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J Embryol Exp Morphol. 1978 Aug;46:119-33.

Electron microscopic studies on the structure of motile primordial germ cells of Xenopus laevis in vitro.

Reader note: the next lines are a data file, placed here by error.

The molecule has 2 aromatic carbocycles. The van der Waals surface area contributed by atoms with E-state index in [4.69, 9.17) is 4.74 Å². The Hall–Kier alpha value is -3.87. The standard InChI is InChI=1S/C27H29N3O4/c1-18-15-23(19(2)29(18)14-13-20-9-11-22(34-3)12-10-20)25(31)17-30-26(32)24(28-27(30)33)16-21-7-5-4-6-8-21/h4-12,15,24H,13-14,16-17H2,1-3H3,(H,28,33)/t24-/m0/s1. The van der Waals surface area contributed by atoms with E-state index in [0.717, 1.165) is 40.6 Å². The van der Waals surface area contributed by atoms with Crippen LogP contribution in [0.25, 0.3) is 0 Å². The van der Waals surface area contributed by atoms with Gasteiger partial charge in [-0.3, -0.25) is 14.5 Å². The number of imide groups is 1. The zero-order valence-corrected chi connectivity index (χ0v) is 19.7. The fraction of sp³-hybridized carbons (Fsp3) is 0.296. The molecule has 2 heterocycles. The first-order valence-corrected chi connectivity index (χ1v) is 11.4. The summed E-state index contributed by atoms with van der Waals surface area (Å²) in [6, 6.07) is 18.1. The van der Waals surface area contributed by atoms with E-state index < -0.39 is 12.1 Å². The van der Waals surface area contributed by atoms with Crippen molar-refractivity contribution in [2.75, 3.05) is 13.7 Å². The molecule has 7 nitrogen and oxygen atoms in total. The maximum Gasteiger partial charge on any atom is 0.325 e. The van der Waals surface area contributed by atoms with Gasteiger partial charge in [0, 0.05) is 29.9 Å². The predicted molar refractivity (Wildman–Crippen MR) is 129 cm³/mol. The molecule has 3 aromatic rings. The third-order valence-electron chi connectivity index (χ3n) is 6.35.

Primordial germ cells (PGCs) of Xenopus laevis have been isolated from early embryos and kept alive in vitro, in order to study the structural basis of their motility, using the transmission and scanning electron microscope. The culture conditions used mimicked as closely as possible the in vivo environment of migrating PGCs, in that isolated PGCs were seeded onto monolayers of amphibian mesentery cells. In these conditions we have demonstrated that: (a) No significant differences were found between the morphology of PGCs in vitro and in vivo. (b) Structural features involved in PGC movement in vitro include (i) the presence of a filamentous substructure, (ii) filipodial and blunt cell processes, (iii) cell surface specializations. These features are also characteristic of migratory PGCs studied in vivo. (c) PGCs in vitro have powers of invasion similar to those of migrating PGCs in vivo. They occasionally become completely surrounded by cells of the monolayer and, in this situation, bear striking resemblance to PGCs moving between mesentery cells to the site of the developing gonad in stage-44 tadpoles. We conclude that as far as it is possible to assess, the behaviour of isolated PGCs in these in vitro conditions mimics their activities in vivo. This allows us to study the ultrastructural basis of their migration.

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